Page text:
GUE diver Grahame Blackmore inspects one of the rare tropical portholes still firmly bolted to the wreck of Warrior II
MY FIELD OF VISION stretches as far as the beam of my powerful torch will take it. Wreckage now looms above me – I have swum inside what was once an exemplar of Edwardian opulence. Decorated in fin de siècle Parisian style, HMS Warrior II was once a millionaire’s yacht.
I make my way across twisted and broken metal, searching for interesting artefacts to contemplate and photograph.
Where walls have become ceilings and ceilings walls, my attention is drawn upwards to where my lamp illuminates a tropical letterbox porthole. Fixed firmly to what was the hull, this rare artefact reflects the wealth of the ship and the wonders of the voyages she once took.
Specified for vessels travelling in hot climates, such portholes prevented storm water entering cabins, while still enabling ventilation via small internal valves.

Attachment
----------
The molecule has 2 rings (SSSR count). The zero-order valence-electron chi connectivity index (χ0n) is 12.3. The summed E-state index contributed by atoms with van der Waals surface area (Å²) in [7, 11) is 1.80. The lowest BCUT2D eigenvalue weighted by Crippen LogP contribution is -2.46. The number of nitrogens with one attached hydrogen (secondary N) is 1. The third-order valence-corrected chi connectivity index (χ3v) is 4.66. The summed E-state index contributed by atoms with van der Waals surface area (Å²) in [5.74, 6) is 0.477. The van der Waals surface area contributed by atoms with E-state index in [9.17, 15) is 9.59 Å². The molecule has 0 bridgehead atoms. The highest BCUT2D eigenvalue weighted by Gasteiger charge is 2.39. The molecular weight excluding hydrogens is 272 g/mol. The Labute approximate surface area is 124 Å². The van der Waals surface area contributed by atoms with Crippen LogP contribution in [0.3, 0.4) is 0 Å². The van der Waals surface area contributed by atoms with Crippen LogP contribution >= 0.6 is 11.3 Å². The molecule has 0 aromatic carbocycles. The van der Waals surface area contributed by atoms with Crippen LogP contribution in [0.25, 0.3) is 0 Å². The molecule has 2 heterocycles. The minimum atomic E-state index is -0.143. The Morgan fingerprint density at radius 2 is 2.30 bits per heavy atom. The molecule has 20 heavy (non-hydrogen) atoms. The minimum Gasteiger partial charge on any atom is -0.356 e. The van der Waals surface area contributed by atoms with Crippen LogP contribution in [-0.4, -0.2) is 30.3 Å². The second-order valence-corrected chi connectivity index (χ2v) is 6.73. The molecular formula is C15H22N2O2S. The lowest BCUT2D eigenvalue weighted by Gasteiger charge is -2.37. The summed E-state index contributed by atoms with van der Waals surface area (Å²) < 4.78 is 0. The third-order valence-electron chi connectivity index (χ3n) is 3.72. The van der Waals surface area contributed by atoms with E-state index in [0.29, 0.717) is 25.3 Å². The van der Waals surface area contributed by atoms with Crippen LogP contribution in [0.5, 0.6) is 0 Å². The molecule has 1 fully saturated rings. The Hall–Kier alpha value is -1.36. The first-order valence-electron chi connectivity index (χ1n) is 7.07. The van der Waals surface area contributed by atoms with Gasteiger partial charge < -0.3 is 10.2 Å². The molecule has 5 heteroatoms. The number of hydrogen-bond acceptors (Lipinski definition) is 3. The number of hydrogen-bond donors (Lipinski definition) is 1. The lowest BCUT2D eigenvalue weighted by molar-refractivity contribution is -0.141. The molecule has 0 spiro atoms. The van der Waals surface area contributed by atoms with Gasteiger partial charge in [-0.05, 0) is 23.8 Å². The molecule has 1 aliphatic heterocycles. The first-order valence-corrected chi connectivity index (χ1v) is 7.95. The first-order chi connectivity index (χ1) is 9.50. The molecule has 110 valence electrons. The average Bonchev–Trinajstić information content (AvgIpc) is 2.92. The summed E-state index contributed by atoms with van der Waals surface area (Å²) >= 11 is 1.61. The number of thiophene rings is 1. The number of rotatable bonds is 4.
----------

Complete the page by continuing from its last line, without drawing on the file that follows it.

Finning across a stone-and-pebble seabed at 56m, I see more grand windows above, this time in rows, and flat to the seabed. Large and square with oval tops and still bolted into the superstructure, they once let light into stately rooms in which some of the world’s richest people talked business and took their pleasure.
At the highest point off the seabed, the remaining boilers stand to a height of almost 3.6m. From their central position I can circumnavigate the rest of the wreckage. Two engines also stand high off the bottom, each with intricate fittings, oil-boxes and pipework, some of it still attached.
Between these engines, a resident and very mean-looking anglerfish entertains us. Then, before we know it, the tide begins to run. Our bottom-time is over all too soon.
We break the surface after an hour of decompression, and the sun of a beautiful June day strikes my face. Waiting for the Portland dive-boat Skin Deeper to lift me from the water, I gaze up at the sky. It’s not easy to imagine the sight, let alone the noise, of the estimated 50 Lufwaffe aircraft that caught Warrior II isolated before setting all hell loose on her.